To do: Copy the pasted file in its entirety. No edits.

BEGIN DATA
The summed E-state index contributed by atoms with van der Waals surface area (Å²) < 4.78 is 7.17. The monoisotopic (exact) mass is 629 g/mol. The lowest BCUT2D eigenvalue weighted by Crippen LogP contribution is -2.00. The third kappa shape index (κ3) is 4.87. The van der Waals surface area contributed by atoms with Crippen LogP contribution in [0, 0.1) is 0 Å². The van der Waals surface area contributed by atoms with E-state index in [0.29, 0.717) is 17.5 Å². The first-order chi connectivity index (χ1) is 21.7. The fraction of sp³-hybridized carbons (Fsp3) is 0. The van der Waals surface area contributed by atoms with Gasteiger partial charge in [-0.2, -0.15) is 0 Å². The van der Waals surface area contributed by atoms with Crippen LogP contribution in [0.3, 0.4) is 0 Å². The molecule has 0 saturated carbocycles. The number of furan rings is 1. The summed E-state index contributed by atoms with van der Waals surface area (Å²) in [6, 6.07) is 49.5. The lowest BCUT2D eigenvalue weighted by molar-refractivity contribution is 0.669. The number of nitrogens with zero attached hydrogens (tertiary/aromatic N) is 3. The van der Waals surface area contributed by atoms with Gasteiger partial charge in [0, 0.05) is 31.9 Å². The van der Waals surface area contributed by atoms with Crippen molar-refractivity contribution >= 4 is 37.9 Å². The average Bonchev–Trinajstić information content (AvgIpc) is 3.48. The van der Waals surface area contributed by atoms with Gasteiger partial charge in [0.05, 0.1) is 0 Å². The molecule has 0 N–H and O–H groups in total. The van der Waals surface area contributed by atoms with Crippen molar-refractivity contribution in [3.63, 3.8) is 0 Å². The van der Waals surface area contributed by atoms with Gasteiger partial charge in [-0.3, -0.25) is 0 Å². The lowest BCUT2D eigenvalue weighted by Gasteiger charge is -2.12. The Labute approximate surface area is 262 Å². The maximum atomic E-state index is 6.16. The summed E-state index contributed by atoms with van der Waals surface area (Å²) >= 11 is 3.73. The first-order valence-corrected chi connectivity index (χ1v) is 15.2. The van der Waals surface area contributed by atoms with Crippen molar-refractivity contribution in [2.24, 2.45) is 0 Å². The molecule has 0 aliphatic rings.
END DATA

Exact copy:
The summed E-state index contributed by atoms with van der Waals surface area (Å²) < 4.78 is 7.17. The monoisotopic (exact) mass is 629 g/mol. The lowest BCUT2D eigenvalue weighted by Crippen LogP contribution is -2.00. The third kappa shape index (κ3) is 4.87. The van der Waals surface area contributed by atoms with Crippen LogP contribution in [0, 0.1) is 0 Å². The van der Waals surface area contributed by atoms with E-state index in [0.29, 0.717) is 17.5 Å². The first-order chi connectivity index (χ1) is 21.7. The fraction of sp³-hybridized carbons (Fsp3) is 0. The van der Waals surface area contributed by atoms with Gasteiger partial charge in [-0.2, -0.15) is 0 Å². The van der Waals surface area contributed by atoms with Crippen LogP contribution in [0.3, 0.4) is 0 Å². The molecule has 0 saturated carbocycles. The number of furan rings is 1. The summed E-state index contributed by atoms with van der Waals surface area (Å²) in [6, 6.07) is 49.5. The lowest BCUT2D eigenvalue weighted by molar-refractivity contribution is 0.669. The number of nitrogens with zero attached hydrogens (tertiary/aromatic N) is 3. The van der Waals surface area contributed by atoms with Gasteiger partial charge in [0, 0.05) is 31.9 Å². The van der Waals surface area contributed by atoms with Crippen molar-refractivity contribution >= 4 is 37.9 Å². The average Bonchev–Trinajstić information content (AvgIpc) is 3.48. The van der Waals surface area contributed by atoms with Gasteiger partial charge in [0.05, 0.1) is 0 Å². The molecule has 0 N–H and O–H groups in total. The van der Waals surface area contributed by atoms with Crippen molar-refractivity contribution in [3.63, 3.8) is 0 Å². The van der Waals surface area contributed by atoms with Gasteiger partial charge in [-0.3, -0.25) is 0 Å². The lowest BCUT2D eigenvalue weighted by Gasteiger charge is -2.12. The Labute approximate surface area is 262 Å². The maximum atomic E-state index is 6.16. The summed E-state index contributed by atoms with van der Waals surface area (Å²) >= 11 is 3.73. The first-order valence-corrected chi connectivity index (χ1v) is 15.2. The van der Waals surface area contributed by atoms with Crippen molar-refractivity contribution in [2.24, 2.45) is 0 Å². The molecule has 0 aliphatic rings.